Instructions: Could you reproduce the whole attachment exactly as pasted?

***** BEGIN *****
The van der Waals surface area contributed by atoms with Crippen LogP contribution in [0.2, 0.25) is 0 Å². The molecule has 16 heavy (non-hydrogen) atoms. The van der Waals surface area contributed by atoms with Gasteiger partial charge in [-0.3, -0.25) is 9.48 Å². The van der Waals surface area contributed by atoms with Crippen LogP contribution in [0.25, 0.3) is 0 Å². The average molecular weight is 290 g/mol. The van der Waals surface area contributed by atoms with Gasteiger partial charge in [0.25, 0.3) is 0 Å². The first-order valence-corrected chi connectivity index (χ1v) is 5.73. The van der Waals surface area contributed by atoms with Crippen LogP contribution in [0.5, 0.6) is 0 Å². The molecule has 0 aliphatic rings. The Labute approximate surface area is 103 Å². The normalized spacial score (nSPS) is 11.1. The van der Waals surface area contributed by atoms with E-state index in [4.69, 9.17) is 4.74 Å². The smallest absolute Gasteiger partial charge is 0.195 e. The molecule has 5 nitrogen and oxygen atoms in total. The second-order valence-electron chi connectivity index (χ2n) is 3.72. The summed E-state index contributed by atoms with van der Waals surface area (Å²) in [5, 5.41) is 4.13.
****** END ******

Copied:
The van der Waals surface area contributed by atoms with Crippen LogP contribution in [0.2, 0.25) is 0 Å². The molecule has 16 heavy (non-hydrogen) atoms. The van der Waals surface area contributed by atoms with Gasteiger partial charge in [-0.3, -0.25) is 9.48 Å². The van der Waals surface area contributed by atoms with Crippen LogP contribution in [0.25, 0.3) is 0 Å². The average molecular weight is 290 g/mol. The van der Waals surface area contributed by atoms with Gasteiger partial charge in [0.25, 0.3) is 0 Å². The first-order valence-corrected chi connectivity index (χ1v) is 5.73. The van der Waals surface area contributed by atoms with Crippen LogP contribution in [0.5, 0.6) is 0 Å². The molecule has 0 aliphatic rings. The Labute approximate surface area is 103 Å². The normalized spacial score (nSPS) is 11.1. The van der Waals surface area contributed by atoms with E-state index in [4.69, 9.17) is 4.74 Å². The smallest absolute Gasteiger partial charge is 0.195 e. The molecule has 5 nitrogen and oxygen atoms in total. The second-order valence-electron chi connectivity index (χ2n) is 3.72. The summed E-state index contributed by atoms with van der Waals surface area (Å²) in [5, 5.41) is 4.13.